Michael Jackson is dead in Los Angeles at age 50. He was an odd, tortured man who was often accused of having inappropriate relationships with children. It is very likely that he was a criminal who got away with some of the worst crimes our culture has to offer.
I have not come to bury Michael Jackson, however. Michael Jackson was a complete hero to me. I was 15 years old when Thriller came out. Every song was magic. He moved in ways that seemed impossible and easy.
As the last child in a family of seven hard-rocking, double-album-pot-cleaning, Uriah Heap-feeling family, I had gone through the late 70s and early 80s with the sour, defensive, and ultimately indefensible position that disco sucked.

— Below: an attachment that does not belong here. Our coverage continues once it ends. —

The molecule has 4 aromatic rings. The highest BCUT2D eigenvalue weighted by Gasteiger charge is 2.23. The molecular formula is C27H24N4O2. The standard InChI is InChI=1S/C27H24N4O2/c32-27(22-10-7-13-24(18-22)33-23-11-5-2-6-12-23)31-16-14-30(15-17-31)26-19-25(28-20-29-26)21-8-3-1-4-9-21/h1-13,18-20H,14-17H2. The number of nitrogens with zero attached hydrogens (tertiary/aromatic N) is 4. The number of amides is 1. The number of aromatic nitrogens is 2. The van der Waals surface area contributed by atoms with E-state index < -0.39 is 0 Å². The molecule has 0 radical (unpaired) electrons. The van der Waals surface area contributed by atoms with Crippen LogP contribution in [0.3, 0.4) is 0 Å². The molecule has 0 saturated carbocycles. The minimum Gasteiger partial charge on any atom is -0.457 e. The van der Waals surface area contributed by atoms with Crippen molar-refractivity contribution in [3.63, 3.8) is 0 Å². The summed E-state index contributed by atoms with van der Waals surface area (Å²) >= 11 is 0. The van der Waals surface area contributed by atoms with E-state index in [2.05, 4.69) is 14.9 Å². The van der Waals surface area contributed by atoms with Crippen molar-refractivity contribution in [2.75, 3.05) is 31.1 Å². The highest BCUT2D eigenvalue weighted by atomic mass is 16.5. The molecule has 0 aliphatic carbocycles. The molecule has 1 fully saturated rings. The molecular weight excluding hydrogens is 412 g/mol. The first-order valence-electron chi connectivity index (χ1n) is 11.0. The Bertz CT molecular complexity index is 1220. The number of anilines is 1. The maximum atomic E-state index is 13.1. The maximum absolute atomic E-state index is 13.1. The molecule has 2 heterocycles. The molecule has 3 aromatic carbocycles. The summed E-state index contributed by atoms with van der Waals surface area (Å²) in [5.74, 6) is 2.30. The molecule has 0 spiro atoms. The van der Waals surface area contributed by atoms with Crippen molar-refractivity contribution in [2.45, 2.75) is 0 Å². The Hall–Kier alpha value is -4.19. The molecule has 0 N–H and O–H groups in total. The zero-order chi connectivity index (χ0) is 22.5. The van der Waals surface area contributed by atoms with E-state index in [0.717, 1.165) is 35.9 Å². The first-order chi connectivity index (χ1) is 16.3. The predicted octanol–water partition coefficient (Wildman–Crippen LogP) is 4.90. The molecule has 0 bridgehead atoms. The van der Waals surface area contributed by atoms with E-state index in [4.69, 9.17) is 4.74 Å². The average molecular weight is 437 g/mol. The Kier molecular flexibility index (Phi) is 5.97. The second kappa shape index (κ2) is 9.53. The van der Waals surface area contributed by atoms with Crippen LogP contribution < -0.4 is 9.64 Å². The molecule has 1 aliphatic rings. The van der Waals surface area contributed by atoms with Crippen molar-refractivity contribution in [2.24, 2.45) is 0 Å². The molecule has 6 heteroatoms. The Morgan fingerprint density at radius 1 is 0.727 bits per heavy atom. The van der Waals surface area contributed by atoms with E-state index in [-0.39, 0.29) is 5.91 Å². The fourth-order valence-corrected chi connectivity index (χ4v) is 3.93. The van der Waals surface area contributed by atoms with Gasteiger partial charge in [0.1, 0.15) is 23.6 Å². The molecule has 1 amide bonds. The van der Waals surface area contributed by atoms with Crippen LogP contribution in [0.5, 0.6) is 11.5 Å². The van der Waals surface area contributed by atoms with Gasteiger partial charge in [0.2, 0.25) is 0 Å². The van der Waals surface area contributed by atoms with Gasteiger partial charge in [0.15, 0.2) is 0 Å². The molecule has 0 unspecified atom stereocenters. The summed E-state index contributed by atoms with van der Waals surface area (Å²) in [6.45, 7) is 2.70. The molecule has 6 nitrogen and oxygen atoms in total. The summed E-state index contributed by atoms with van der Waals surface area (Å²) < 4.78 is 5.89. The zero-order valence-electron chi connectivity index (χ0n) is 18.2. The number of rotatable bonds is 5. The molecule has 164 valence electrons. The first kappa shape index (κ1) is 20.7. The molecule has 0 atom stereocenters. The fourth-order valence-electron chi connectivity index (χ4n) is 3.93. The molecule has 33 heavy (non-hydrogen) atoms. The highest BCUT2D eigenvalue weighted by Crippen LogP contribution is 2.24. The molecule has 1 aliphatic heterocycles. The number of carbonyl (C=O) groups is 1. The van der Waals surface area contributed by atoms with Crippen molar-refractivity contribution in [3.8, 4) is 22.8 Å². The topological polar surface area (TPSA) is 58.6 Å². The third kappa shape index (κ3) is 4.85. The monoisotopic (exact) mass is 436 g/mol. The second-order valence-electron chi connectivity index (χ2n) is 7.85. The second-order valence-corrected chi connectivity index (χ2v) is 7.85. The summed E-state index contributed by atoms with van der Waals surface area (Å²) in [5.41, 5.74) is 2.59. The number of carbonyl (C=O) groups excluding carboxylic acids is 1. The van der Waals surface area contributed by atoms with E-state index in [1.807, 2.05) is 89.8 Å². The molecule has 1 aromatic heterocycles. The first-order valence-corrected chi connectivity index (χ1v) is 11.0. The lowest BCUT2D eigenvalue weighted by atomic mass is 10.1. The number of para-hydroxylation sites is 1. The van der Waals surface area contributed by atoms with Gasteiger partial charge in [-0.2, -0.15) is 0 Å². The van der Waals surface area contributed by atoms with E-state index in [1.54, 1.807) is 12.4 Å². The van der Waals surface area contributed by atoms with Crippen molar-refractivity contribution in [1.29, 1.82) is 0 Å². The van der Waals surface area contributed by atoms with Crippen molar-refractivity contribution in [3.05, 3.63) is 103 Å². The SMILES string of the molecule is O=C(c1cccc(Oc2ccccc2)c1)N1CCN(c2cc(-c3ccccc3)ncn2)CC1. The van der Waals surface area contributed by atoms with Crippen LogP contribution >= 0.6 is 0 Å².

Michael Jackson and this record changed all of that. He gave me what I needed, with a beat and a speed that satisfied me, and lyrics that went somewhere. He made me dance, and that made all the difference in high school.
As I teach CCD to 7th grade kids, we often come across the Immaculate Conception and the concept of the virgin birth of Jesus. They're dubious, as you can imagine. I tell them that sometimes it's OK to let yourself believe something, to give yourself permission to completely believe that something is true, without reservation or strict proof.
The ability to do this, as far as we can tell, is uniquely human. So believing in the Immaculate Conception, or any other concept that requires faith, is a celebration of your humanity.
I tell them we might all be wrong. I give them an example. In early November 2004, I fully believed that Senator John Kerry was going to be elected President of the United States. Apparently I was wrong.
Then I give them another example. I fully believe, with my entire heart, that Jesus Christ Himself came down from heaven in 1982 and sat next to a man named Michael Jackson while he wrote a record called Thriller. I believe this. And no one can tell me it's not true.